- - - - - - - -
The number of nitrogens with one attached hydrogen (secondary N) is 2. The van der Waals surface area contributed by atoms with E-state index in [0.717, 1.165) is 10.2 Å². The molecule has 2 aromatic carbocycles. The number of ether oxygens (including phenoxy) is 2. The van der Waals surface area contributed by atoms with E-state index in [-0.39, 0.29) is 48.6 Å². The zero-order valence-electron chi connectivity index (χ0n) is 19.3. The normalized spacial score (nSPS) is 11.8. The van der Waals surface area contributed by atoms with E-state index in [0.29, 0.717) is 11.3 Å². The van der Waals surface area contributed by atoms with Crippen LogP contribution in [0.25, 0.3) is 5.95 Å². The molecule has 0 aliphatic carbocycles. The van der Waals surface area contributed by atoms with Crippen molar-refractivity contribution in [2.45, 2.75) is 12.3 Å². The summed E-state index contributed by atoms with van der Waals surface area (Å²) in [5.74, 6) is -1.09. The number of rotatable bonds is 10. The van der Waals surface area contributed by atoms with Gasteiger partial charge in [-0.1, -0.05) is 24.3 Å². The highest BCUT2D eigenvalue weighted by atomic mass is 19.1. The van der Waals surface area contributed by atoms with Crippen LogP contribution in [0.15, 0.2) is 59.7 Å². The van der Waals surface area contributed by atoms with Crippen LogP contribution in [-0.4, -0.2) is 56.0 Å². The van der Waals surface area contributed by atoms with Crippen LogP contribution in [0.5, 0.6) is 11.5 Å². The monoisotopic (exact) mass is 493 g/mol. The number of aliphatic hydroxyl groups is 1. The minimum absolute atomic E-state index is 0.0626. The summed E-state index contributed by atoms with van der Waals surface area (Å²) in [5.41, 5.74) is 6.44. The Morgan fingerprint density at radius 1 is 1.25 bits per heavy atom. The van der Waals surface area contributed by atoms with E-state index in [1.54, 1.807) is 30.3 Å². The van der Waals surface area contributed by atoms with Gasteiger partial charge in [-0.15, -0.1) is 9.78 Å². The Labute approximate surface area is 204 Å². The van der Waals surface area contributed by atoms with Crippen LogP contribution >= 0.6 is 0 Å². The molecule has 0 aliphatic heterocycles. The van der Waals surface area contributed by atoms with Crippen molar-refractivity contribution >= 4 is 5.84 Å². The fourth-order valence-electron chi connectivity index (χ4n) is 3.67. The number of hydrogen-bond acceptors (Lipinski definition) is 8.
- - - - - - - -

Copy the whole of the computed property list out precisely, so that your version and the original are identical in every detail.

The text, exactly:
The number of nitrogens with one attached hydrogen (secondary N) is 2. The van der Waals surface area contributed by atoms with E-state index in [0.717, 1.165) is 10.2 Å². The molecule has 2 aromatic carbocycles. The number of ether oxygens (including phenoxy) is 2. The van der Waals surface area contributed by atoms with E-state index in [-0.39, 0.29) is 48.6 Å². The zero-order valence-electron chi connectivity index (χ0n) is 19.3. The normalized spacial score (nSPS) is 11.8. The van der Waals surface area contributed by atoms with E-state index in [0.29, 0.717) is 11.3 Å². The van der Waals surface area contributed by atoms with Crippen LogP contribution in [0.25, 0.3) is 5.95 Å². The molecule has 0 aliphatic carbocycles. The van der Waals surface area contributed by atoms with Crippen molar-refractivity contribution in [2.45, 2.75) is 12.3 Å². The summed E-state index contributed by atoms with van der Waals surface area (Å²) in [5.74, 6) is -1.09. The number of rotatable bonds is 10. The van der Waals surface area contributed by atoms with Gasteiger partial charge in [-0.1, -0.05) is 24.3 Å². The highest BCUT2D eigenvalue weighted by atomic mass is 19.1. The van der Waals surface area contributed by atoms with Crippen LogP contribution in [0.15, 0.2) is 59.7 Å². The van der Waals surface area contributed by atoms with Crippen LogP contribution in [-0.4, -0.2) is 56.0 Å². The van der Waals surface area contributed by atoms with Crippen LogP contribution in [0.5, 0.6) is 11.5 Å². The monoisotopic (exact) mass is 493 g/mol. The number of aliphatic hydroxyl groups is 1. The minimum absolute atomic E-state index is 0.0626. The summed E-state index contributed by atoms with van der Waals surface area (Å²) in [5.41, 5.74) is 6.44. The Morgan fingerprint density at radius 1 is 1.25 bits per heavy atom. The van der Waals surface area contributed by atoms with E-state index in [1.54, 1.807) is 30.3 Å². The van der Waals surface area contributed by atoms with Gasteiger partial charge in [-0.15, -0.1) is 9.78 Å². The Labute approximate surface area is 204 Å². The van der Waals surface area contributed by atoms with Crippen LogP contribution >= 0.6 is 0 Å². The molecule has 0 aliphatic heterocycles. The van der Waals surface area contributed by atoms with Crippen molar-refractivity contribution >= 4 is 5.84 Å². The fourth-order valence-electron chi connectivity index (χ4n) is 3.67. The number of hydrogen-bond acceptors (Lipinski definition) is 8.